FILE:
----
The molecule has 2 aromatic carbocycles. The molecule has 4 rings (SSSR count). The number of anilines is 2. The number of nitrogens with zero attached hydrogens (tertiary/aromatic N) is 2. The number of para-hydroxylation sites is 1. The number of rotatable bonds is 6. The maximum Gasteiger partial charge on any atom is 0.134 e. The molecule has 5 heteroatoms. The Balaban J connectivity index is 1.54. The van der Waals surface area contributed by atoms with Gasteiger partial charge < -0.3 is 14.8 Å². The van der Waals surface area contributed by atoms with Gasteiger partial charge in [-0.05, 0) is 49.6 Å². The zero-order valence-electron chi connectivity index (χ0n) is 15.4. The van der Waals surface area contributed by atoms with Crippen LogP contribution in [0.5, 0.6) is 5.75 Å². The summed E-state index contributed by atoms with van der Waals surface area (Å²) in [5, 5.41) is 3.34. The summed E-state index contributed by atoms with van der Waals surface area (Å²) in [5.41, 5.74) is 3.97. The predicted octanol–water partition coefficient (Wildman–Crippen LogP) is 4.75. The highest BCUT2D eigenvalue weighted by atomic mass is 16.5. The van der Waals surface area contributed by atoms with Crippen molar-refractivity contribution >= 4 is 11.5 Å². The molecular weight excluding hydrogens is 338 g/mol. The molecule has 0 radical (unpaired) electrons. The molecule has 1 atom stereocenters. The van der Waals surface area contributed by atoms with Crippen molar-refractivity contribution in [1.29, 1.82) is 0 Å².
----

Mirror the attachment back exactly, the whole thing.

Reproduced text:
The molecule has 2 aromatic carbocycles. The molecule has 4 rings (SSSR count). The number of anilines is 2. The number of nitrogens with zero attached hydrogens (tertiary/aromatic N) is 2. The number of para-hydroxylation sites is 1. The number of rotatable bonds is 6. The maximum Gasteiger partial charge on any atom is 0.134 e. The molecule has 5 heteroatoms. The Balaban J connectivity index is 1.54. The van der Waals surface area contributed by atoms with Gasteiger partial charge < -0.3 is 14.8 Å². The van der Waals surface area contributed by atoms with Gasteiger partial charge in [-0.05, 0) is 49.6 Å². The zero-order valence-electron chi connectivity index (χ0n) is 15.4. The van der Waals surface area contributed by atoms with Crippen LogP contribution in [0.5, 0.6) is 5.75 Å². The summed E-state index contributed by atoms with van der Waals surface area (Å²) in [5, 5.41) is 3.34. The summed E-state index contributed by atoms with van der Waals surface area (Å²) in [5.41, 5.74) is 3.97. The predicted octanol–water partition coefficient (Wildman–Crippen LogP) is 4.75. The highest BCUT2D eigenvalue weighted by atomic mass is 16.5. The van der Waals surface area contributed by atoms with Crippen molar-refractivity contribution >= 4 is 11.5 Å². The molecular weight excluding hydrogens is 338 g/mol. The molecule has 0 radical (unpaired) electrons. The molecule has 1 atom stereocenters. The van der Waals surface area contributed by atoms with Crippen molar-refractivity contribution in [1.29, 1.82) is 0 Å².